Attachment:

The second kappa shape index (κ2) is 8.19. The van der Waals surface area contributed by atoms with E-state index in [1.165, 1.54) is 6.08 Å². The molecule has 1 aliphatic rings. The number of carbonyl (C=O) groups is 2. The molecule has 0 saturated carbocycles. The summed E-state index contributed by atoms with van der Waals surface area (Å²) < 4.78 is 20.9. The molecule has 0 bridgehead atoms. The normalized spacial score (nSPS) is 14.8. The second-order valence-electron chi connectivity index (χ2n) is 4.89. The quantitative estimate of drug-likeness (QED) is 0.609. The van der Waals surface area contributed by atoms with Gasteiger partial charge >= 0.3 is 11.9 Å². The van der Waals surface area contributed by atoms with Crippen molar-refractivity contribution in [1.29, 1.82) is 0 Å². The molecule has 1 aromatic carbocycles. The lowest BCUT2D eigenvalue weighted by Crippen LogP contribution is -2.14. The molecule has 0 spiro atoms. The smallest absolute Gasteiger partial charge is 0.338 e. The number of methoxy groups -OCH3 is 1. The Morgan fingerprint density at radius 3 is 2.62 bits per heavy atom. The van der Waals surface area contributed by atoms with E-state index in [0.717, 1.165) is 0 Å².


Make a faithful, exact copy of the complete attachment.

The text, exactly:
The second kappa shape index (κ2) is 8.19. The van der Waals surface area contributed by atoms with E-state index in [1.165, 1.54) is 6.08 Å². The molecule has 1 aliphatic rings. The number of carbonyl (C=O) groups is 2. The molecule has 0 saturated carbocycles. The summed E-state index contributed by atoms with van der Waals surface area (Å²) < 4.78 is 20.9. The molecule has 0 bridgehead atoms. The normalized spacial score (nSPS) is 14.8. The second-order valence-electron chi connectivity index (χ2n) is 4.89. The quantitative estimate of drug-likeness (QED) is 0.609. The van der Waals surface area contributed by atoms with Gasteiger partial charge >= 0.3 is 11.9 Å². The van der Waals surface area contributed by atoms with Crippen molar-refractivity contribution in [1.29, 1.82) is 0 Å². The molecule has 1 aromatic carbocycles. The lowest BCUT2D eigenvalue weighted by Crippen LogP contribution is -2.14. The molecule has 0 spiro atoms. The smallest absolute Gasteiger partial charge is 0.338 e. The number of methoxy groups -OCH3 is 1. The Morgan fingerprint density at radius 3 is 2.62 bits per heavy atom. The van der Waals surface area contributed by atoms with E-state index in [0.717, 1.165) is 0 Å².